The week that was: Sunday, September 29 - Saturday, October 5

The week that was: Sunday, September 29 - Saturday, October 5

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The 3D ripping machine. PHOTO Dr Guangdi Li, NSW DPI

The 3D ripping machine. PHOTO Dr Guangdi Li, NSW DPI

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Here's what you need to know from across the grains industry this past week.

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There was plenty happening across the Australian grains industry over this past week.

Here, we take a look back at the top stories you read from Sunday, September 29 to Saturday, October 5.

Advice to match design of inclusion plates to soil type for optimum effect

Discrete element method (DEM) simulated effect of forward speed on topsoil inclusion using a deep ripper to 600-millimetre depth and inclusion plates. SOURCE UniSA

Discrete element method (DEM) simulated effect of forward speed on topsoil inclusion using a deep ripper to 600-millimetre depth and inclusion plates. SOURCE UniSA

Deep ripping has been the standard remedy for years to loosen hardpans and improve crop productivity.

However, where hardpans occur in deep sandy soils, particularly in Western Australia, there has been growing interest in the use of topsoil slotting, with inclusion plates attached to the rear of deep rippers to further increase crop performance.

Hardpans are distinct layers of dense soil, which are largely impervious to root growth.

Within agricultural soils, hardpans can occur through natural settlement and cementation and can be caused by machinery traffic, often to depths of up to 55 centimetres. Read the full story here.

Management considerations to reduce re-compaction and aid crop establishment post amelioration

Flat steel rollers used to firm the soil surface after deep ripping. PHOTO DPIRD

Flat steel rollers used to firm the soil surface after deep ripping. PHOTO DPIRD

As strategic deep tillage amelioration techniques alter the soil structure and surface conditions, planning for the soil's post-treatment management must start prior to these techniques being used.

Deep soil mixing, inversion ploughing and deep ripping leave a very 'soft' soil highly susceptible to re-compaction with consequent challenges for crop establishment. Read the full story here.

Innovative ripping machine able to tackle soil constraints at different depths

Deep ripping with lime and/or organic amendments is being investigated to see whether it can speed up the amelioration process in areas where crop production is constrained by subsoil acidity.

Subsoil acidity is a major constraint to crop productivity in the high-rainfall zone (500 to 800 millimetres per year) of south-eastern Australia. However, lime movement from surface liming is very slow - about 10mm per year.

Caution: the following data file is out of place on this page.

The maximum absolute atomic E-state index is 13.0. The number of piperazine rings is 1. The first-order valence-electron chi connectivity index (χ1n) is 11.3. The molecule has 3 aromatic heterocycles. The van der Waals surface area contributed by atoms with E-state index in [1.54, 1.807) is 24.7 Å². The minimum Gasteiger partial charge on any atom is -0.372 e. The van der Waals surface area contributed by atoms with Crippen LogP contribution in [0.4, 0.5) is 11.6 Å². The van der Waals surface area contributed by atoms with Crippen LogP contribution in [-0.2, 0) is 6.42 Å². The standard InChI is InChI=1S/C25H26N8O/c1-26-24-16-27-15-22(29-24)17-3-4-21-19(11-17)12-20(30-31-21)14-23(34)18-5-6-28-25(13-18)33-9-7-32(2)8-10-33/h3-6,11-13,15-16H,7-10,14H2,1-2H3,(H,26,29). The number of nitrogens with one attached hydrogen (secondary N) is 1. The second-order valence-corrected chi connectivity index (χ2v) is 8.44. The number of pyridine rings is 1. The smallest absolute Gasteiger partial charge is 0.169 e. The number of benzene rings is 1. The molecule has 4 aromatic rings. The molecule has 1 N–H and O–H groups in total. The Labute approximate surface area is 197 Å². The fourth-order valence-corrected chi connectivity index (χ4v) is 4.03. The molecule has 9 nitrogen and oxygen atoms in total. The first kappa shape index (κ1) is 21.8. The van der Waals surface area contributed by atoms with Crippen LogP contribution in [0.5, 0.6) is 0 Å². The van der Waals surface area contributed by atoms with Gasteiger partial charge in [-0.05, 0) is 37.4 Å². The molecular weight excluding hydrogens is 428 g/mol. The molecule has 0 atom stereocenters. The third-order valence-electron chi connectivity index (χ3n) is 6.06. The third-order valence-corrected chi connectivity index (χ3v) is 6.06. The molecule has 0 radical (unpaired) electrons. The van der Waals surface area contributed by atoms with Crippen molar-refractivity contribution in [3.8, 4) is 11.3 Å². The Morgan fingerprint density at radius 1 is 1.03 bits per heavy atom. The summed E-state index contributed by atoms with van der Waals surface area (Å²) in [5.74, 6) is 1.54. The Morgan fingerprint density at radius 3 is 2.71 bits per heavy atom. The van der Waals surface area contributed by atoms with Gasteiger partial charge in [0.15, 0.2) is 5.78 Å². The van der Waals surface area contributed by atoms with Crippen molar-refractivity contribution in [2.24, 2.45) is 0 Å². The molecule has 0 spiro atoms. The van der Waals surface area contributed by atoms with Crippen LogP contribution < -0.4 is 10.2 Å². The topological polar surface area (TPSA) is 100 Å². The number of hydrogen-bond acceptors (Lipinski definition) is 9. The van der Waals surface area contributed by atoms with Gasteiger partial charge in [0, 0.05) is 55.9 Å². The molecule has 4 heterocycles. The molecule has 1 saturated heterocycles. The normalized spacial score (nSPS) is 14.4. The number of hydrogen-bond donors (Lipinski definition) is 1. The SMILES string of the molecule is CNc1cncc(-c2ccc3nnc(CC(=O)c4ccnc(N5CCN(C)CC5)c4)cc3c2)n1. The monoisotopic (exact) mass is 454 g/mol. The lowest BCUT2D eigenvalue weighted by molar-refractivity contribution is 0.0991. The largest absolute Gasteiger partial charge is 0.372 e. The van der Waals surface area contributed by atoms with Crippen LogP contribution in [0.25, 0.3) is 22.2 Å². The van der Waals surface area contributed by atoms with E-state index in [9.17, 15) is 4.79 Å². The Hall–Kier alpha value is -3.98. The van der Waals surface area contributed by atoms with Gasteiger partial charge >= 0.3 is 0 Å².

Unlike sandy soils in Western Australia, the soils in south-eastern Australia often have subsoil acidity problems due to higher clay contents associated with high bulk density (1.5 to 1.7 grams per cubic centimetre) and high pH buffering capacity. Read the full story here.

NSW grain and cotton grower Gus O'Brien shares how to retain staff in tough times

NSW grain and cotton grower Gus OBrien understands when its dry and finances are tough, people start scrutinising labour costs, but he advocates doing whatever you can to keep key employees. Photo GRDC

NSW grain and cotton grower Gus OBrien understands when its dry and finances are tough, people start scrutinising labour costs, but he advocates doing whatever you can to keep key employees. Photo GRDC

New South Wales grain and cotton grower Gus O'Brien has a straightforward philosophy when it comes to successful staff retention: 'pay well, provide reasonable accommodation and give them some rein'.

From Warren in the state's central west, the grower spoke about the challenges of keeping staff during the current drought as part of a Grains Research and Development Corporation (GRDC) Dealing with the Dry Forum.

Mr O'Brien employs two full-time staff, complemented by five to six casuals during busier times on his 7000-hectare aggregation of owned and leased land, which has a mix of irrigated and dryland farming. Read the full story here.

Reference manual charts how broadacre agriculture has changed in 30 years

Charles Sturt University's Professor Jim Pratley, left, and CSIRO's Dr John Kirkegaard with the new book. PHOTO Emily Malone

Charles Sturt University's Professor Jim Pratley, left, and CSIRO's Dr John Kirkegaard with the new book. PHOTO Emily Malone

A new book exploring the evolution of Australian farming systems over the past 30 years was launched at the 19th Australian Agronomy Conference held earlier this year at Wagga Wagga, New South Wales.

The e-book Australian Agriculture in 2020: From Conservation to Automation was edited by Charles Sturt University (CSU) Emeritus Professor Jim Pratley and CSIRO chief research scientist and CSU adjunct professor Dr John Kirkegaard.

Professor Pratley is the plant systems research pathway leader at the Graham Centre for Agricultural Innovation, an alliance between CSU and the NSW Department of Primary Industries.

He was foundation dean of the Faculty of Science and Agriculture at CSU, president of the Australian Society of Agronomy and was awarded an Australian Society of Agronomy fellowship during 2017. Read the full story here.

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